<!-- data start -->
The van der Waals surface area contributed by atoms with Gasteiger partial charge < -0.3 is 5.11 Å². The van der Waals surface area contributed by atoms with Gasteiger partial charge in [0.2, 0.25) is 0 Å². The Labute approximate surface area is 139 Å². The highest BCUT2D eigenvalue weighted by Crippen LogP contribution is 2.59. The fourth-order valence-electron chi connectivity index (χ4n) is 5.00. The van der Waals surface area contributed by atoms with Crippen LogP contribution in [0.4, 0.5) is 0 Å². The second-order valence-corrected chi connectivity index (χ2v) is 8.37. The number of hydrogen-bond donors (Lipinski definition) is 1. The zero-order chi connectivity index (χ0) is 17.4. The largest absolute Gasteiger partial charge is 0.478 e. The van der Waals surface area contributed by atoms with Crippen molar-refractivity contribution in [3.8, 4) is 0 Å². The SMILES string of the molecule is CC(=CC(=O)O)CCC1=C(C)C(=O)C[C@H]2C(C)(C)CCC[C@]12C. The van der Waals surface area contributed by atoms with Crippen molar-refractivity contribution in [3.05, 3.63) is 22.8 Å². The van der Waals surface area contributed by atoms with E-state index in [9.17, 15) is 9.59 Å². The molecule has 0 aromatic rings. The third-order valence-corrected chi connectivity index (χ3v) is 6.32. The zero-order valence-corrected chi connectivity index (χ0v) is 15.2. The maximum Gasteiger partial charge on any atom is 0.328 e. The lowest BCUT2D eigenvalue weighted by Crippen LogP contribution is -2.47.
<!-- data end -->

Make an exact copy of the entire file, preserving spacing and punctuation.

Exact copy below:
The van der Waals surface area contributed by atoms with Gasteiger partial charge < -0.3 is 5.11 Å². The van der Waals surface area contributed by atoms with Gasteiger partial charge in [0.2, 0.25) is 0 Å². The Labute approximate surface area is 139 Å². The highest BCUT2D eigenvalue weighted by Crippen LogP contribution is 2.59. The fourth-order valence-electron chi connectivity index (χ4n) is 5.00. The van der Waals surface area contributed by atoms with Crippen LogP contribution in [0.4, 0.5) is 0 Å². The second-order valence-corrected chi connectivity index (χ2v) is 8.37. The number of hydrogen-bond donors (Lipinski definition) is 1. The zero-order chi connectivity index (χ0) is 17.4. The largest absolute Gasteiger partial charge is 0.478 e. The van der Waals surface area contributed by atoms with Crippen molar-refractivity contribution in [3.8, 4) is 0 Å². The SMILES string of the molecule is CC(=CC(=O)O)CCC1=C(C)C(=O)C[C@H]2C(C)(C)CCC[C@]12C. The van der Waals surface area contributed by atoms with Crippen molar-refractivity contribution in [3.05, 3.63) is 22.8 Å². The van der Waals surface area contributed by atoms with E-state index in [9.17, 15) is 9.59 Å². The molecule has 0 aromatic rings. The third-order valence-corrected chi connectivity index (χ3v) is 6.32. The zero-order valence-corrected chi connectivity index (χ0v) is 15.2. The maximum Gasteiger partial charge on any atom is 0.328 e. The lowest BCUT2D eigenvalue weighted by Crippen LogP contribution is -2.47.